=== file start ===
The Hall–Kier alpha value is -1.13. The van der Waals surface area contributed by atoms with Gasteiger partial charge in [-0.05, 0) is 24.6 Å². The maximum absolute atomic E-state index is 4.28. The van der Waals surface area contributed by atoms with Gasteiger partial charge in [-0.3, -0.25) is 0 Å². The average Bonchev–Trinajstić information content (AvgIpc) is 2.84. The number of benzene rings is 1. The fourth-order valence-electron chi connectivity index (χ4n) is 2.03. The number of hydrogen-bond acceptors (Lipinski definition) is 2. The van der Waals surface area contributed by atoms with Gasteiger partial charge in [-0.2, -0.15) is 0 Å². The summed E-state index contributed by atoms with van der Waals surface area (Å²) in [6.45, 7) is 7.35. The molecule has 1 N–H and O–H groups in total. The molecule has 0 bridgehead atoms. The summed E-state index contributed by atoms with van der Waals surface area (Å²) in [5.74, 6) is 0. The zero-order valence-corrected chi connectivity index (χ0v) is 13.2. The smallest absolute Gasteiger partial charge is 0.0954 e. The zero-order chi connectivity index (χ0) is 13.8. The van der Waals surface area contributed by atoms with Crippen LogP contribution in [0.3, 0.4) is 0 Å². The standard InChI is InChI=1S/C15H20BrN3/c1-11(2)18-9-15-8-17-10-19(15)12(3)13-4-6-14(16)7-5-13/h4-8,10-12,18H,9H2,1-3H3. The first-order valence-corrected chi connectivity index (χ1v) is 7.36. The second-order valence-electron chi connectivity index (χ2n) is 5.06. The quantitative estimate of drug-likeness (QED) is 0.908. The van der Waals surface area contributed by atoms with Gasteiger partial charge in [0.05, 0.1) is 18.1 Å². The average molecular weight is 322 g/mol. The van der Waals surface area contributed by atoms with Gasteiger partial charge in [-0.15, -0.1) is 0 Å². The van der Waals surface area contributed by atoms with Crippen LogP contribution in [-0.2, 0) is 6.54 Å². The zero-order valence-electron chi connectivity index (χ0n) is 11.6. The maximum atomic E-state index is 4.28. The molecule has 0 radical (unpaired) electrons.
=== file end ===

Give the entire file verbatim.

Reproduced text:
The Hall–Kier alpha value is -1.13. The van der Waals surface area contributed by atoms with Gasteiger partial charge in [-0.05, 0) is 24.6 Å². The maximum absolute atomic E-state index is 4.28. The van der Waals surface area contributed by atoms with Gasteiger partial charge in [-0.3, -0.25) is 0 Å². The average Bonchev–Trinajstić information content (AvgIpc) is 2.84. The number of benzene rings is 1. The fourth-order valence-electron chi connectivity index (χ4n) is 2.03. The number of hydrogen-bond acceptors (Lipinski definition) is 2. The van der Waals surface area contributed by atoms with Gasteiger partial charge in [-0.2, -0.15) is 0 Å². The summed E-state index contributed by atoms with van der Waals surface area (Å²) in [6.45, 7) is 7.35. The molecule has 1 N–H and O–H groups in total. The molecule has 0 bridgehead atoms. The summed E-state index contributed by atoms with van der Waals surface area (Å²) in [5.74, 6) is 0. The zero-order valence-corrected chi connectivity index (χ0v) is 13.2. The smallest absolute Gasteiger partial charge is 0.0954 e. The zero-order chi connectivity index (χ0) is 13.8. The van der Waals surface area contributed by atoms with Crippen LogP contribution in [0.3, 0.4) is 0 Å². The standard InChI is InChI=1S/C15H20BrN3/c1-11(2)18-9-15-8-17-10-19(15)12(3)13-4-6-14(16)7-5-13/h4-8,10-12,18H,9H2,1-3H3. The first-order valence-corrected chi connectivity index (χ1v) is 7.36. The second-order valence-electron chi connectivity index (χ2n) is 5.06. The quantitative estimate of drug-likeness (QED) is 0.908. The van der Waals surface area contributed by atoms with Gasteiger partial charge in [0.05, 0.1) is 18.1 Å². The average molecular weight is 322 g/mol. The van der Waals surface area contributed by atoms with Gasteiger partial charge in [-0.15, -0.1) is 0 Å². The van der Waals surface area contributed by atoms with Crippen LogP contribution in [-0.2, 0) is 6.54 Å². The zero-order valence-electron chi connectivity index (χ0n) is 11.6. The maximum atomic E-state index is 4.28. The molecule has 0 radical (unpaired) electrons.